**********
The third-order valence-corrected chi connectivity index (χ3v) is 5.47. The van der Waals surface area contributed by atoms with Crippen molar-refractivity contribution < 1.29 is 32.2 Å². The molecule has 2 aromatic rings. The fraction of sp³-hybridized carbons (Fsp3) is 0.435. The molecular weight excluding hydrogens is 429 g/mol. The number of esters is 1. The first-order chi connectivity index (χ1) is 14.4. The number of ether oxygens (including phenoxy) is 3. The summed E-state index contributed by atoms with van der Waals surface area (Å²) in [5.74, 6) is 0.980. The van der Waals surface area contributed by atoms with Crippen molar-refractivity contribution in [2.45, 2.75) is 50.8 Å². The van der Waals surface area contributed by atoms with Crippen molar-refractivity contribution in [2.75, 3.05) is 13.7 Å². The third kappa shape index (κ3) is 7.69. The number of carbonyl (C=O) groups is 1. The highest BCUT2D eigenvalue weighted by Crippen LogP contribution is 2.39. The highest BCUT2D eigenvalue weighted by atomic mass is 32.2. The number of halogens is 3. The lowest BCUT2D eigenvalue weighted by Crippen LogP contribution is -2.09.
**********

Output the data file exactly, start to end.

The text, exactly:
The third-order valence-corrected chi connectivity index (χ3v) is 5.47. The van der Waals surface area contributed by atoms with Crippen molar-refractivity contribution < 1.29 is 32.2 Å². The molecule has 2 aromatic rings. The fraction of sp³-hybridized carbons (Fsp3) is 0.435. The molecular weight excluding hydrogens is 429 g/mol. The number of esters is 1. The first-order chi connectivity index (χ1) is 14.4. The number of ether oxygens (including phenoxy) is 3. The summed E-state index contributed by atoms with van der Waals surface area (Å²) in [5.74, 6) is 0.980. The van der Waals surface area contributed by atoms with Crippen molar-refractivity contribution in [2.45, 2.75) is 50.8 Å². The van der Waals surface area contributed by atoms with Crippen molar-refractivity contribution in [2.75, 3.05) is 13.7 Å². The third kappa shape index (κ3) is 7.69. The number of carbonyl (C=O) groups is 1. The highest BCUT2D eigenvalue weighted by Crippen LogP contribution is 2.39. The highest BCUT2D eigenvalue weighted by atomic mass is 32.2. The number of halogens is 3. The lowest BCUT2D eigenvalue weighted by Crippen LogP contribution is -2.09.